We don’t know much about KyttenJanae, but it doesn’t really matter: we love her work. Welcome in Gif paradise. Everything is colorful, everything is expermental. Kytten work is very emotional and this is the reason why it’s so easy to connect with it.
KALTBLUT: Who are you, where are you from and what do you do?
kytten: I am kyttenjanae. I am a media artist living in Los Angeles, California. I create interactive media, experimental animation, live concert visuals, and anything else I can get my hands on.
KALTBLUT: You obviously like GIfS. What is it about this that you like so much?
kytten: Gifs are a favourite medium of mine for a number of reasons. They have a really rich history, especially because they were one of the first file types to allow animation. They were introduced in 1987, and despite all these advancements in technology, they’re still a corner stone of internet art and culture. Thematically, I love them because they make it very easy to capture a singular moment or feeling in time.
KALTBLUT: What programs do you use to do it?
kytten: I use a number of programs – mainly Unity3d, Blender, Cinema4D, Processing, and Photoshop.
KALTBLUT: What is your creative process when you create an image? How long does it takes you to do one?
kytten: The work began as an exercise to teach myself 3D programs. As I’ve gotten better, it’s become a weekly (sometimes daily) chance to clear my mind and focus on making something small. An emotion or a moment or a piece of text that inspires me will get stuck in my brain, and that’s when I sit down and do my best to express it through animation. It can be very cathartic. They take about two to four hours of uninterrupted focus.
KALTBLUT: The human body seems to be the centre of your work, am I right?
kytten: Lately I’ve been really into using bodies in my work. It began with me being really fascinated by all these online 3D resources that would offer a “generic base mesh” to download. I thought it was really interesting that these models always seemed slightly male, but lacked any genitalia, and were always very fit, bald, and eyeless. The idea that this represented the “generic” human really struck me.
KALTBLUT: All these bodies are deformed, squeezed, doubled,.. What do you want to say with your artwork?
kytten: As I got more comfortable using these bodies, it became about trying to express emotions and experiences with them. Conceptually, a lot of the work comes from a series of conversations I had with Thom Rugo about this duality we both believe in. We are captivated by the infinite beauty and infinite sadness in the world. We believe that the two both compliment each other, and need each other to exist. The feelings they cause sometimes are so unbearable – they can be so overwhelming and unbelievable and crippling, and it isn’t really good or bad, it’s just a part of being alive. So, there’s a lot of core themes that come from this concept, but especially alienation, anxiety, chaos, and sadness but also glory, power, and beauty.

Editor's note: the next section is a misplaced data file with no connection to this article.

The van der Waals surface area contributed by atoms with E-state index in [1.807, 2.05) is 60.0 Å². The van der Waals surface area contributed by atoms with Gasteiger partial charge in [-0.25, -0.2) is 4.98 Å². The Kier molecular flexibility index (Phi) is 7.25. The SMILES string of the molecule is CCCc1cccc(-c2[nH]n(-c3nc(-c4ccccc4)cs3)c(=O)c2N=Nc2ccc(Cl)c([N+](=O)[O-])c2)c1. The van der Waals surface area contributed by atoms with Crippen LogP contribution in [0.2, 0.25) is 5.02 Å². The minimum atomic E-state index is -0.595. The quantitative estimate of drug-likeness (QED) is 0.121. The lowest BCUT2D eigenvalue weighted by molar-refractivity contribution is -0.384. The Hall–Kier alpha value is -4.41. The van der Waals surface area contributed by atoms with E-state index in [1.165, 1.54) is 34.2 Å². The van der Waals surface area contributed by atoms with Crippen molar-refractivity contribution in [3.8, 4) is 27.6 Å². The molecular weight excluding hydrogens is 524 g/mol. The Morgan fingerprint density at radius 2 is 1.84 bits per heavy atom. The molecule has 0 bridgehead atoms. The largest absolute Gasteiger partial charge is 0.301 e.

KALTBLUT: There is also a certain sexuality glowing out of your gifs. What inspires you?
kytten: It’s funny – I get a lot of comments about how my work is very sexual and very druggy. I’ve never directly described any of it as either of those things. I typically try to post my work with minimal commentary. I love when people comment or interpret it though. I find it fascinating. I think a lot of that is other people projecting their own experiences, which is cool, because all I want is for other people to have an emotional response to what I’m doing.
KALTBLUT: There is also a lot of sadness there….
kytten: Much of the work is very sad, and that comes from both personal experience and observation. I’ve found a lot of light in capturing those moments and feelings. It’s been very therapeutic. I want people to talk about it. I want to make things that people see and feel the need to respond to. I’ve found that in order to get these responses, I need to bare a lot of my own personal experiences. I love the vulnerability of it. It’s worth it, even if it’s sometimes painful.
KALTBLUT: I love the way you use colours in your animations. What is your approach to colour? Do you follow a colour scheme or just follow your instincts?
kytten: Colour is so important to me. I think a lot of my work would be too dark without the color schemes I use. I have a handful of favorite colors – especially a very soft, rosy pink. I have slowly built a palette of saved materials and inspirational images, but I usually just follow my instincts.
KALTBLUT: What would be your ideal commission?
kytten: If I could do a solo show by the time I was 24, I would be the happiest girl in the world! That’s my biggest goal right now.